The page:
[Dshield] Windoze Questions...

Corinne Cook corinnec at abdi.com
Fri Feb 20 17:57:13 GMT 2004


I'm sorry, Jon, I had apparently not read closely enough.  You are right.
Tripwire is a Server, not a Workstation app, in Windows.  Protecting the
workstations is a big concern I have for my system as well. Email filtering,
as you said, has been the most helpful for us but it is not a catch-all
solution, no.  I have not found anything to date that really does the job
for workstations.  Many companies are just now getting firewalls on their
clients and teaching laptop users how to update their virus defs while on
the road; even if there were client products like tripwire, the cost would
likely cause many companies to balk.  Just from my experience, many of them
would rather have you rebuild several workstations later than pony up $$'s
for prevention now.  But isn't that how just too much of the world works in
general(reaction vs. prevention)?

I would be interested to hear about it if you find a product that works,
does not impact general productivity on a mid-powered workstation, and is
cost effective.

Thanks and sorry for the wrong info,

Corinne

-----Original Message-----
From: list-bounces at dshield.org [mailto:list-bounces at dshield.org] On Behalf
Of Jon R. Kibler
Sent: Friday, February 20, 2004 8:10 AM
To: General DShield Discussion List
Subject: Re: [Dshield] Windoze Questions...


Corinne Cook wrote:
> 
> Hi Jon-
> 
> While not an expert myself, I can answer a few of your questions:
> 
> 1)Tripwire actually does have products that run on Windows 
> platforms(or at least Win200x, possibly NT4 as well).

<BIG SNIP!>

Corinne,

Before writing my original post, I had checked out the Tripwire web site and
could not 
find any products for the Windows workstation. They did have some SERVER
products, but 
nothing for an end-user workstation. I talked to our Tripwire sales rep
yesterday and 
he confirmed that they do not have regular market products for the
non-server Microsoft 
environment. To what products were you referring?

Our potential customer that spawned all of these questions has already
experienced a 
problem that I believe that we will all see within the next few months: The
wide-spread 
propagation of worms before the AV software vendors are able to publish new
signature 
files. This potential customer was looking for alternative (non-AV)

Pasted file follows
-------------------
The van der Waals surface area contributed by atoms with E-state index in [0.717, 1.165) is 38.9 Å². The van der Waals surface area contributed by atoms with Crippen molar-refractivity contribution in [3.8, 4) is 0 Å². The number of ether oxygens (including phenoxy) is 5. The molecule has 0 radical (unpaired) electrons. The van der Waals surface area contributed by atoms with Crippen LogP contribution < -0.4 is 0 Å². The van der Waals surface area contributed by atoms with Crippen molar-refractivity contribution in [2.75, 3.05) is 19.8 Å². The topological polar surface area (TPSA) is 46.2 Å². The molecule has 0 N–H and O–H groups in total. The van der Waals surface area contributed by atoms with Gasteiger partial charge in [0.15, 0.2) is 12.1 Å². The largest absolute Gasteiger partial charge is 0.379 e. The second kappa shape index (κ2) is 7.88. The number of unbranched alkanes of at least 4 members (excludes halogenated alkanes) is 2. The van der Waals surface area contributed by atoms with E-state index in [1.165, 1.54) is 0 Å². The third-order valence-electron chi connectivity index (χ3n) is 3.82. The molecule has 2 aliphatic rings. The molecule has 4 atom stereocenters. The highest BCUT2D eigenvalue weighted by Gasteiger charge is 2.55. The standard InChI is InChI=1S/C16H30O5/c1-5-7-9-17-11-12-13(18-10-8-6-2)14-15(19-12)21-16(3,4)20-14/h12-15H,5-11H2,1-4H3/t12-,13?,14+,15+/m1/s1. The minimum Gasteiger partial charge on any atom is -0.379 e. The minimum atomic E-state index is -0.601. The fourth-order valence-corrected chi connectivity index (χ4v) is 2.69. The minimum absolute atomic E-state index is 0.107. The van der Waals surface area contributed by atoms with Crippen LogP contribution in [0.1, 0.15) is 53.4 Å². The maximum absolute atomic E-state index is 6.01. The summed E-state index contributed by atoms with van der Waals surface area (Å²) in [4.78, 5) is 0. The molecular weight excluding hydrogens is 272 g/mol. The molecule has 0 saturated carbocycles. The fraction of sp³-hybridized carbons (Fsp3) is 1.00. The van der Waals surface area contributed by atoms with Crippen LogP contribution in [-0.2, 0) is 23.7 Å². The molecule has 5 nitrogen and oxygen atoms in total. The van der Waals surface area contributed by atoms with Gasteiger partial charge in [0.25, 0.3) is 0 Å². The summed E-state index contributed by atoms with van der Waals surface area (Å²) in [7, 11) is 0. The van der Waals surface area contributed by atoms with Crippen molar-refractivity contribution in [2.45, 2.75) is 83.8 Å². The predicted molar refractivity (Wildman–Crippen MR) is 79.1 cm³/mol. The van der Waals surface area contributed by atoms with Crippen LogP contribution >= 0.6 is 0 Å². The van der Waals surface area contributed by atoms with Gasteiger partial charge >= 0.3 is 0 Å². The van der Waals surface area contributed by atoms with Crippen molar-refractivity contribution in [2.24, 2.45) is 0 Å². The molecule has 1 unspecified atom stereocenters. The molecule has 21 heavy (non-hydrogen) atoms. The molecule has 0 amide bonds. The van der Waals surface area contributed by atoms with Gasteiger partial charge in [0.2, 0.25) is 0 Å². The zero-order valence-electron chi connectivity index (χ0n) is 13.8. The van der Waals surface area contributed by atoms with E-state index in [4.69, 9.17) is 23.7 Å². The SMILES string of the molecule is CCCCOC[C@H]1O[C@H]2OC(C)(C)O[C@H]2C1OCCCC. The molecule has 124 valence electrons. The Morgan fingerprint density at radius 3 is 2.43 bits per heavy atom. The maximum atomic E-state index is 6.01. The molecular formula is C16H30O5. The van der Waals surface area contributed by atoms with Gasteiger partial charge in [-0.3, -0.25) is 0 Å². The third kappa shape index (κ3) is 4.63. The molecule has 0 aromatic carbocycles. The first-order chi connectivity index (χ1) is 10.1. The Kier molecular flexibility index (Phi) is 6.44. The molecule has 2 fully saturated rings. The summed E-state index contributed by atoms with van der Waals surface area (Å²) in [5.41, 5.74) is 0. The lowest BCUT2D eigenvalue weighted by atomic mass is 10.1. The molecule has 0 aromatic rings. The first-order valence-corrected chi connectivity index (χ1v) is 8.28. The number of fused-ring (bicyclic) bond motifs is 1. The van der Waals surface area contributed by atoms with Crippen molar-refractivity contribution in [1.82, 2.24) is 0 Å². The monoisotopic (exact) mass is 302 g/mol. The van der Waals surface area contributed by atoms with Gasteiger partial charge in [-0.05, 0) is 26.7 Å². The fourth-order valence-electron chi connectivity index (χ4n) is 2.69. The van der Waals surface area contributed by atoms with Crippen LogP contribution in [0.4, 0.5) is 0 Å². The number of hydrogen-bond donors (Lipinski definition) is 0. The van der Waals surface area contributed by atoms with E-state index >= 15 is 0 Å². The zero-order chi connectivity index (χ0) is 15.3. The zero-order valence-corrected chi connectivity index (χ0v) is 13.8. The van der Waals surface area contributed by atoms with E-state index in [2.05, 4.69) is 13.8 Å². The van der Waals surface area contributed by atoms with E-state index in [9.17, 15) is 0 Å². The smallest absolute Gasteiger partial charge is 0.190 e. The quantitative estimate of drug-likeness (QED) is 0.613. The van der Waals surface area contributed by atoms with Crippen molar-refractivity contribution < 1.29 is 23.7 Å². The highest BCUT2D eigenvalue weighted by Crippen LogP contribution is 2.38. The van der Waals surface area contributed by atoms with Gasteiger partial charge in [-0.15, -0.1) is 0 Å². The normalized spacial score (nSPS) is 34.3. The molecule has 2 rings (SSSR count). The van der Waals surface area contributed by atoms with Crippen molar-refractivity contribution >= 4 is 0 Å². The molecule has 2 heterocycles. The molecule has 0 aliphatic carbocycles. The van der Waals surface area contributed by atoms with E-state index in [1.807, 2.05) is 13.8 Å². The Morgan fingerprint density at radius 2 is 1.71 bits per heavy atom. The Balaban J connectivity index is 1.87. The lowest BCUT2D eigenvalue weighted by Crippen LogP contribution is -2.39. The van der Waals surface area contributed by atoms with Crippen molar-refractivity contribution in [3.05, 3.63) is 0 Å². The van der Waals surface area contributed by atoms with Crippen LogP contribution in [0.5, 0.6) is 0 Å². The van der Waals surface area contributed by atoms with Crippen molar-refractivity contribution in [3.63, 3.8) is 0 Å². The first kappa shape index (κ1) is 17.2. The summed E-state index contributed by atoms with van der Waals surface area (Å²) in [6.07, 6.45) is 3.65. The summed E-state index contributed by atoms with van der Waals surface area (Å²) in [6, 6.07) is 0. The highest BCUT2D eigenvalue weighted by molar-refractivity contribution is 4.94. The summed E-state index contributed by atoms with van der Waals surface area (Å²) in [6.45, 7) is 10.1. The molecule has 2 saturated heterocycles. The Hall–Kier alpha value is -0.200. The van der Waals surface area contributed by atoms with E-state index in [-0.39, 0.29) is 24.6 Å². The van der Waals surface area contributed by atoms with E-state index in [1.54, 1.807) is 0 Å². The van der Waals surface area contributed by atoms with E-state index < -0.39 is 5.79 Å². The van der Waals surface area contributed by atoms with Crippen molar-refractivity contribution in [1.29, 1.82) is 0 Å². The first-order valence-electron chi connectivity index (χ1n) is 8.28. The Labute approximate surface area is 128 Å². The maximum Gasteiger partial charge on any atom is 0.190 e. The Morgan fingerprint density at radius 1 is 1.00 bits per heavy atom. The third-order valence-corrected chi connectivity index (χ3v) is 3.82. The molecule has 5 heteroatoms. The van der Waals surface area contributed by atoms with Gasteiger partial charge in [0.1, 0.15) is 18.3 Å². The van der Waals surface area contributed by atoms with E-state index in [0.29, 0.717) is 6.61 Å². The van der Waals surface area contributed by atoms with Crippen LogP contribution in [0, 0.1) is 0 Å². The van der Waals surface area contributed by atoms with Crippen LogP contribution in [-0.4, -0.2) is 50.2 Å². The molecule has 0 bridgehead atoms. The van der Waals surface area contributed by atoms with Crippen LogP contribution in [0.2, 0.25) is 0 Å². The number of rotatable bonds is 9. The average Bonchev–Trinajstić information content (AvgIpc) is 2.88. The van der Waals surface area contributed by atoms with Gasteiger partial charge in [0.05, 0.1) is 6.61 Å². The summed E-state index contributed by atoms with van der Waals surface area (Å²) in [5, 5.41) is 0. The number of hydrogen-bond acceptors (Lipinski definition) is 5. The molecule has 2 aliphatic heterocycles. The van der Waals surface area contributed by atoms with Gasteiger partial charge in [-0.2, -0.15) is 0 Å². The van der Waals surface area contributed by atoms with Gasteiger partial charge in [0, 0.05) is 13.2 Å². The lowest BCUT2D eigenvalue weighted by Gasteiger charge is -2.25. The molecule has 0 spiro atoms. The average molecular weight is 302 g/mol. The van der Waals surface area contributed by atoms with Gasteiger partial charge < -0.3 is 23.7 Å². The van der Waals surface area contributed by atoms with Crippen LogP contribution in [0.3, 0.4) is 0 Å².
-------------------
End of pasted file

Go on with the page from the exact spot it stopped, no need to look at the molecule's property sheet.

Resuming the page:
solutions to alert 
them that an end-user's system has been compromised.

It has been our experience that the length of time between when an AV vendor
first 
publishes the signatures for a new worm, and the time that we first observe
the worm, 
has been dropping by about half for each major new worm. For Beagle.B, we
saw the first 
occurrence of the worm in less than an hour after we received the first AV
signature 
update for it. (We run 4 different AV scanners. For one of the AV products,
it was almost 
a day AFTER we first observed Beagle.B before they had new signatures
available.) Since 
we update our most critical AV signatures ever half-hour (more often would
be impractical), 
we can easily see the day coming where we will see the widespread
distribution of a worm before ANY AV signatures are available to detect it.

Thus, the interest in products that would detect the modification of a
desktop system 
independent of any AV product. We have developed email filtering tactics
that protect 
our clients should AV fail to detect worms processed by our email systems,
but that 
does not protect an organization from some employee's system becoming
infected when 
they check their personal email on Hotmail or similar services, or bring an
infected laptop into the organization.

Why are worms spreading so fast? Although I know of no one with any evidence
that would 
hold weight in a criminal court, the preponderance of evidence is that
spammers are 
responsible for the majority of the new worms. These new worms are spreading
so fast because 
spammers are using their tens to hundreds of thousands of already
compromised systems to 
rapidly blast the worm to as many recipients as possible. This results in an
ever increasing 
number of compromised systems. Soon (and VERY soon I fear!), spammers will
control enough 
systems to make the distribution of a new worm essentially instantaneous!
(Are you prepared?)

Jon
-- 
Jon R. Kibler
Chief Technical Officer
A.S.E.T., Inc.
Charleston, SC  USA
(843) 849-8214




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